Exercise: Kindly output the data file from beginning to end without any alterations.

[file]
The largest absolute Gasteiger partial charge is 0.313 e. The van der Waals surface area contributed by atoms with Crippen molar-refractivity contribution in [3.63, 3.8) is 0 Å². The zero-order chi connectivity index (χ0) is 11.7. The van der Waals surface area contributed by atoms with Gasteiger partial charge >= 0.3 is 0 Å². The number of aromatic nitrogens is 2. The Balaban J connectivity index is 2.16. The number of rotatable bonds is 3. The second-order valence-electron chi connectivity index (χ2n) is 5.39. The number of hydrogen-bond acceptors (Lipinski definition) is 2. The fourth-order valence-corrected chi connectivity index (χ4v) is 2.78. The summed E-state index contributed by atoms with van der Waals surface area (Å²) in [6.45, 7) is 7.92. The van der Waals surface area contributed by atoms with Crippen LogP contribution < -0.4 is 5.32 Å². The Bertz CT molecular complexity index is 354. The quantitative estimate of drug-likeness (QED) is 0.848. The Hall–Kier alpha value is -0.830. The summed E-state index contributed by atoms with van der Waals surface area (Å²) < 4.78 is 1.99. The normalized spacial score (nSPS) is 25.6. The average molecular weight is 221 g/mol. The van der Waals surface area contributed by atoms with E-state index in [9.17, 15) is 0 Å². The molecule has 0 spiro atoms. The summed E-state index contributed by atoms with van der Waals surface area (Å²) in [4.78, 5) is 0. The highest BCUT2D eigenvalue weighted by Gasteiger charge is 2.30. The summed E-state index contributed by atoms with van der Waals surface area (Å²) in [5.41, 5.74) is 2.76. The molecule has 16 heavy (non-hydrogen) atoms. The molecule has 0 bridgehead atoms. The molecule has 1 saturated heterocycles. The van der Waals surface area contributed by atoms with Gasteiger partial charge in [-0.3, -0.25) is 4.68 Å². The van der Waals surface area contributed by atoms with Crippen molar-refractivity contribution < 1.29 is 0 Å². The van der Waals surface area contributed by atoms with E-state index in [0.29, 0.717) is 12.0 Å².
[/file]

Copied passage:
The largest absolute Gasteiger partial charge is 0.313 e. The van der Waals surface area contributed by atoms with Crippen molar-refractivity contribution in [3.63, 3.8) is 0 Å². The zero-order chi connectivity index (χ0) is 11.7. The van der Waals surface area contributed by atoms with Gasteiger partial charge >= 0.3 is 0 Å². The number of aromatic nitrogens is 2. The Balaban J connectivity index is 2.16. The number of rotatable bonds is 3. The second-order valence-electron chi connectivity index (χ2n) is 5.39. The number of hydrogen-bond acceptors (Lipinski definition) is 2. The fourth-order valence-corrected chi connectivity index (χ4v) is 2.78. The summed E-state index contributed by atoms with van der Waals surface area (Å²) in [6.45, 7) is 7.92. The van der Waals surface area contributed by atoms with Crippen LogP contribution < -0.4 is 5.32 Å². The Bertz CT molecular complexity index is 354. The quantitative estimate of drug-likeness (QED) is 0.848. The Hall–Kier alpha value is -0.830. The summed E-state index contributed by atoms with van der Waals surface area (Å²) < 4.78 is 1.99. The normalized spacial score (nSPS) is 25.6. The average molecular weight is 221 g/mol. The van der Waals surface area contributed by atoms with E-state index in [9.17, 15) is 0 Å². The molecule has 0 spiro atoms. The summed E-state index contributed by atoms with van der Waals surface area (Å²) in [4.78, 5) is 0. The highest BCUT2D eigenvalue weighted by Gasteiger charge is 2.30. The summed E-state index contributed by atoms with van der Waals surface area (Å²) in [5.41, 5.74) is 2.76. The molecule has 16 heavy (non-hydrogen) atoms. The molecule has 0 bridgehead atoms. The molecule has 1 saturated heterocycles. The van der Waals surface area contributed by atoms with Gasteiger partial charge in [-0.3, -0.25) is 4.68 Å². The van der Waals surface area contributed by atoms with Crippen molar-refractivity contribution < 1.29 is 0 Å². The van der Waals surface area contributed by atoms with E-state index in [0.29, 0.717) is 12.0 Å².